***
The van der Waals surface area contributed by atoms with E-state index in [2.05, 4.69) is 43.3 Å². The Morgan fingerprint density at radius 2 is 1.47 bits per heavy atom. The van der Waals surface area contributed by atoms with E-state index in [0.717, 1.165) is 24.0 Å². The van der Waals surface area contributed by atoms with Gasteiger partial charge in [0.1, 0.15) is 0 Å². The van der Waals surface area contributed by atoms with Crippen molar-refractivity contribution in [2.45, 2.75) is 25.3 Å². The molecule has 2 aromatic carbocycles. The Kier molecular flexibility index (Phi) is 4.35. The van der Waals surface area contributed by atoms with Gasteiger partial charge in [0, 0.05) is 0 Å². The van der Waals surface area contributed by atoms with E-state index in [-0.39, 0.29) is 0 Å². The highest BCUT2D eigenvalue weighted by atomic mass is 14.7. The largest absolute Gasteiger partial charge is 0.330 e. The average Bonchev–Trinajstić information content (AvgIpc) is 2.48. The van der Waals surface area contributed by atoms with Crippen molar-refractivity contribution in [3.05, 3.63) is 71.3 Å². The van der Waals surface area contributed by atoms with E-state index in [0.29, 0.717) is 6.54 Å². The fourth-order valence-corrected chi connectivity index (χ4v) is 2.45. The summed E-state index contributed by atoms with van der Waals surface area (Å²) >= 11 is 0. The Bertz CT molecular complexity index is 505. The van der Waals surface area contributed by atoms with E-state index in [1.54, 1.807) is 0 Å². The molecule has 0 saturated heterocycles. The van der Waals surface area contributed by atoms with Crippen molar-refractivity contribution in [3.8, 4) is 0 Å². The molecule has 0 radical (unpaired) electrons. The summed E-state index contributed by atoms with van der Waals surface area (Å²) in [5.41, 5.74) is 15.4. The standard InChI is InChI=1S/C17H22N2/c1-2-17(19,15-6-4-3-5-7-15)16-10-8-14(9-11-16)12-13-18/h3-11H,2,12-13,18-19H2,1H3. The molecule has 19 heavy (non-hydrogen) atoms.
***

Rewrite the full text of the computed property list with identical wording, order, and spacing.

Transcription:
The van der Waals surface area contributed by atoms with E-state index in [2.05, 4.69) is 43.3 Å². The Morgan fingerprint density at radius 2 is 1.47 bits per heavy atom. The van der Waals surface area contributed by atoms with E-state index in [0.717, 1.165) is 24.0 Å². The van der Waals surface area contributed by atoms with Gasteiger partial charge in [0.1, 0.15) is 0 Å². The van der Waals surface area contributed by atoms with Crippen molar-refractivity contribution in [2.45, 2.75) is 25.3 Å². The molecule has 2 aromatic carbocycles. The Kier molecular flexibility index (Phi) is 4.35. The van der Waals surface area contributed by atoms with Gasteiger partial charge in [0, 0.05) is 0 Å². The van der Waals surface area contributed by atoms with E-state index in [-0.39, 0.29) is 0 Å². The highest BCUT2D eigenvalue weighted by atomic mass is 14.7. The largest absolute Gasteiger partial charge is 0.330 e. The average Bonchev–Trinajstić information content (AvgIpc) is 2.48. The van der Waals surface area contributed by atoms with Crippen molar-refractivity contribution in [3.05, 3.63) is 71.3 Å². The van der Waals surface area contributed by atoms with E-state index in [0.29, 0.717) is 6.54 Å². The fourth-order valence-corrected chi connectivity index (χ4v) is 2.45. The summed E-state index contributed by atoms with van der Waals surface area (Å²) >= 11 is 0. The Bertz CT molecular complexity index is 505. The van der Waals surface area contributed by atoms with E-state index in [1.54, 1.807) is 0 Å². The molecule has 0 saturated heterocycles. The van der Waals surface area contributed by atoms with Crippen molar-refractivity contribution in [3.8, 4) is 0 Å². The molecule has 0 radical (unpaired) electrons. The summed E-state index contributed by atoms with van der Waals surface area (Å²) in [5.41, 5.74) is 15.4. The standard InChI is InChI=1S/C17H22N2/c1-2-17(19,15-6-4-3-5-7-15)16-10-8-14(9-11-16)12-13-18/h3-11H,2,12-13,18-19H2,1H3. The molecule has 19 heavy (non-hydrogen) atoms.